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Manchester Arena attack: Inquiry publishes first report

There were multiple “missed opportunities” to prevent or minimise the impact of the Manchester Arena bombing May 2017, the public investigation into the attack has found.

The Manchester Arena Inquiry, led by chairman Sir John Saunders, today (17 June) published the first of three reports about the terror attack, which killed 22 people at an Ariana Grande concert on 22 May 2017. The report, which looks into security arrangements at the arena on the night of the bombing, concludes that bomber Salman Abedi should have been identified as a threat on the night of the attack.

In his 204-page report, Sir John found a number of security failures that he says would have reduced the impact of the bombing, if not prevented it completely. The “most striking missed opportunity”, the report details, came from a member of the public, who raised concerns to stewards about Abedi’s suspicious behaviour in the run-up to the attack.

Although the stewards, Mohammed Agha and Kyle Lawler, took steps to investigate the man’s concerns, with Lawler stating that he thought “there was something wrong” with Abedi’s behaviour and trying to get through to a superior on the radio, his efforts were ‘inadequate’, says Sir John.

While approach by a steward or BTP officer may have caused Abedi to detonate his device, “it is likely that fewer people would have been killed” than were on 22 May, says Sir John. (Abedi ultimately set off his bomb as fans were leaving the show.)

Other failings identified by the inquiry include the lack of British Transport Police (BTP) officers in the arena’s foyer, for which there was “no satisfactory explanation”; a CCTV blind spot near the arena’s City room that allowed Abedi to hide from security cameras; and inadequate counter-terrorism training given the stewards.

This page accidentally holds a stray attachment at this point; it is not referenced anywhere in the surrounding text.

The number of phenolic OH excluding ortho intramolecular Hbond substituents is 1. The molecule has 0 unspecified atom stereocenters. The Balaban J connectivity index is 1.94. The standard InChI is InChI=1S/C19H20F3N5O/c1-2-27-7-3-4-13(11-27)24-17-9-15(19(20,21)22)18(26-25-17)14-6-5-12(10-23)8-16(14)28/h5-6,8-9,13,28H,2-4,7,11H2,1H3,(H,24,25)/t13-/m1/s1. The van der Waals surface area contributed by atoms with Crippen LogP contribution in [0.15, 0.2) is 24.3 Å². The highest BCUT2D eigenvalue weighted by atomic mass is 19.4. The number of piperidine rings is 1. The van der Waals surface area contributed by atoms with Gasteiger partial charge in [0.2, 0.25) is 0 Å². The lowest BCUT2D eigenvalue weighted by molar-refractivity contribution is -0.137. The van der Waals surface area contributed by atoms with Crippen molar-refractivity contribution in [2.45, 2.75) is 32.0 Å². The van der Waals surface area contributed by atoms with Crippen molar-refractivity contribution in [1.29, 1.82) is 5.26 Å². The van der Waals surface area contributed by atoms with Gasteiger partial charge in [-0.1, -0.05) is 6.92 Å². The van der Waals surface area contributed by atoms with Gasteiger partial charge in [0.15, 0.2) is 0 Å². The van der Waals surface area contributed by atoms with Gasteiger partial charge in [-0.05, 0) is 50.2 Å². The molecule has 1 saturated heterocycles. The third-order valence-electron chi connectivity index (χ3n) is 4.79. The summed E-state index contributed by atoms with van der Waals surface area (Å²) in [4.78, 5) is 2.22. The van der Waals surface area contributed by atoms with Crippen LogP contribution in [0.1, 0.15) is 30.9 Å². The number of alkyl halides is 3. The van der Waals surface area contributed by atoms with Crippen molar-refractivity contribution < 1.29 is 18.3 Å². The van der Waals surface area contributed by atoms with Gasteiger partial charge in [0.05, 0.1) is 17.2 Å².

Sir John additionally found that after the Paris attack of November 2017, the arena’s operator, SMG, should have “sought to push the security perimeter out, beyond the City room” to make “hostile reconnaissance” of the arena (now called AO Arena) more difficult for Abedi.

“We are carefully reviewing the findings outlined in volume one of the Manchester Arena Inquiry report”

Among Sir John’s recommendations are passing ‘protect duty’ legislation (sometimes called ‘Martyn’s law’, after one of the victims) for large venues such as arenas which would require them to consider terrorist threats and implement further protective security and preparations.

The public inquiry was set up in September 2020 to examine the circumstances leading up to and surrounding the bombing, and followed an earlier review headed by Lord Kerslake whose findings were published in March 2018. Though part one of Manchester Arena Inquiry says it holds BTP, SMG and security provider Showsec, “principally responsible for the missed opportunities”, the Kerslake report found that SMG and Showsec’s response to the attack went “above and beyond” the call of duty.